I wanted to comment on this last one idea here: The fusion of Vedanta and Siddhanta. We talked about that before. In this context Vedanta means monism and Siddhanta means theism. Or advaita and advaitavada and ishvaravada. Sanskrit. So we are Advaita Ishvaravadins. Quite a mouthful. That's who we are, cause we believe in both. In other words, we give equal emphasis to both practices. Worship of the Deity in the temple, that's our Siddhanta in this context. And meditation on the divine nature within which is already one with Siva. That's our monism. Meditation. So, it's temple worship for theism and meditation for monism. Both practices.

And we give, most Vedantins, don't give that much importance to Ishvara, to the personal deity. They're not, they're basically you know give token appreciation or token acknowledgement of Ishvara. They're whole emphasis is on the divinity within. They're not trying to pay that much attention to devotion.

In Shum these two are called different perspectives. Remember the four perspectives? Shumif, mulif, simnif and dimfi, which used to be deemfee. Right now it's dimfi. So I thought we could look at two of them. Four is quite a lot to encompass at once.

"Dimfi: One of four perspectives, the metaphysical viewpoint of looking into inner and outer space; it is a perspective that acknowledges, understands and communicates with God and Gods, beings on the astral plane, people from other planets; it is here that all psychic phenomena take place; in Saiva Siddhanta it includes the consciousness of the devas, Mahadevas and God Siva experienced in the temple; it is dvaita or a dualistic viewpoint."

Of course it's just kind of broadened beyond just the deity into even beings that are more, not so unfolded, beings you'd see more in psychic experiences. So, but basic quality is, what are we doing? We're going within a bit and then we're looking out. We're seeing somebody else who's not us. That's the essence of this perspective. There's a second being who is not us. A totally separate being we're seeing and communicating with. Then depending on the nature of that being if it's God, if it's a Mahadeva, if it's a deva, Gurudeva even has beings from other planets. People on the astral plane, we relate to them in different ways. We don't relate to our grandfather on the astral plane the same as we relate to God Siva, you know, just cause we happen to see them both with our inner sight. There's a protocol for different beings. But, we're seeing them and they're separate. So, we're going within and we're looking into different planes with our inner sight and we're seeing other beings.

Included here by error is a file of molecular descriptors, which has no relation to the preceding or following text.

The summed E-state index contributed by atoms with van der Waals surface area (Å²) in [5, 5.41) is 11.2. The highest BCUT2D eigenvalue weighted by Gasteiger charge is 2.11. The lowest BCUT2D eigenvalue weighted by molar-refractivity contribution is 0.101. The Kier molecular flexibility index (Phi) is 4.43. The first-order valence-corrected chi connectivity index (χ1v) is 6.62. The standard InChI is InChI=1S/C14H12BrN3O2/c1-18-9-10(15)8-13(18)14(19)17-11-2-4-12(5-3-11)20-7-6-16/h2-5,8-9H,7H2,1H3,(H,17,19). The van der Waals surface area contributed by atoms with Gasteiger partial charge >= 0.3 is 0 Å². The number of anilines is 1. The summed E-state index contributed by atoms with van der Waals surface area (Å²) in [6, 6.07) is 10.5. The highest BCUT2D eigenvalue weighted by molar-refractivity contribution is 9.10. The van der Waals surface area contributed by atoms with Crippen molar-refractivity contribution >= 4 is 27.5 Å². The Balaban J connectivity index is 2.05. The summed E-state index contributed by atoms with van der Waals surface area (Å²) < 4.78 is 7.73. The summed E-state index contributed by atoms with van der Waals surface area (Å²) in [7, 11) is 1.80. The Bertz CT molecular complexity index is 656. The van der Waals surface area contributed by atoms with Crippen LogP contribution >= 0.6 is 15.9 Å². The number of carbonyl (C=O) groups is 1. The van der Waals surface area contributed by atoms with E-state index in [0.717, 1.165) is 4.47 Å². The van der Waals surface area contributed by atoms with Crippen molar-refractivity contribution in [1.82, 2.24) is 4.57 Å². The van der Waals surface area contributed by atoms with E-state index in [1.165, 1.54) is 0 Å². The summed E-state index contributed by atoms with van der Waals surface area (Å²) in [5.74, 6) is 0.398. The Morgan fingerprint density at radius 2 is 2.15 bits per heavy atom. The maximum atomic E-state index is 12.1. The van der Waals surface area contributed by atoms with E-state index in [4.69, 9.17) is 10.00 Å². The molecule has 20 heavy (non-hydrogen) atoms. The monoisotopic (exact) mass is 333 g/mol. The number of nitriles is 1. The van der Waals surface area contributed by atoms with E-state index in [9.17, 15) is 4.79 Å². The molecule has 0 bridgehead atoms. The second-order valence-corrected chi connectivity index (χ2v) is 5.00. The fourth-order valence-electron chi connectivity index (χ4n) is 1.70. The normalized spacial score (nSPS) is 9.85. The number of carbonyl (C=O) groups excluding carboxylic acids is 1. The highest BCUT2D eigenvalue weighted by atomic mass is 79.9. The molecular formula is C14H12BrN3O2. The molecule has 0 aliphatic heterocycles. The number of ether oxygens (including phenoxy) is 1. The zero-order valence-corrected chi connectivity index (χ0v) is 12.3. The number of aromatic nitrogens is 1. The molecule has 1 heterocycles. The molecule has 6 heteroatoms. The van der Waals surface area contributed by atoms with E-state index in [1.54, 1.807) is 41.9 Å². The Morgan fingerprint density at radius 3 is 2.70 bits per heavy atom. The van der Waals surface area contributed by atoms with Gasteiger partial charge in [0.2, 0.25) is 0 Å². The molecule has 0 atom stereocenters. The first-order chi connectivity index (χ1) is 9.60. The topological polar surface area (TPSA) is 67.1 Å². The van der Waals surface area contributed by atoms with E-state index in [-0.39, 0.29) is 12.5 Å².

So in dimfi there's always two, it's dualistic. Cause it's a dvaita or a dualistic viewpoint. There's no monism at all. There's lots of people. One population count was 330 million. That point in time. There may be more now. "Muppattu Mukkohdi Devagal Mangalam!" (Yogaswami) Three hundred and thirty million Gods is what it says. But I think it just means 330 million residents in certain loka. Thirty-three crores.

"Shumif: One of four perspectives, the meditative viewpoint of being awareness flowing from one area of the inner mind to another, the mind itself being stationary; the perspective of the Shum-Tyeif language; it is also simply called the Shum perspective; in Saiva Siddhanta, it includes the deeper meditative practices; it is an advaitic or monistic viewpoint."

In order for monism to work you go in, you can't go out. If you go in and you go out you're in dualism. So you have to go in and stay within yourself. You don't use your psychic abilities; your spiritual eye to look out and see into realms; you're looking in. You're just going deeper within and within and within of yourself. So, you have to stay within yourself and then if you go deep enough you find the essence of your soul. So you have to stay within yourself to find that. There's no other persons involved; it's just you. So these two perspectives are very different and generally they aren't combined in the same philosophy they're being so different. People are usually just monists or theists.

Most Vedantins are monists and the theists, the biggest group of theists are the Vaishnavas. They're so theistic their description of Siva is very simple. This is ISKCON's description; I don't know the other traditions that well. But so Siva's meditating, that's the classic pose. So, in Vaishnavism, the only thing they could conceive of is Siva must be meditating on Vishnu. They're so, you know they're totally dualistic. They don't have the idea just going in themself. They can't, they're not thinking that Siva's meditating on himself. Why would he meditate on a second person. He's just going deeply within himself. So it shows how inherently theistic they are in their thinking.

So thank you very much. Have a wonderful day.

Photo of  Gurudeva
The Hindu considers all of mankind his brothers and sisters, all created by the same Creator, all destined to the same attainment.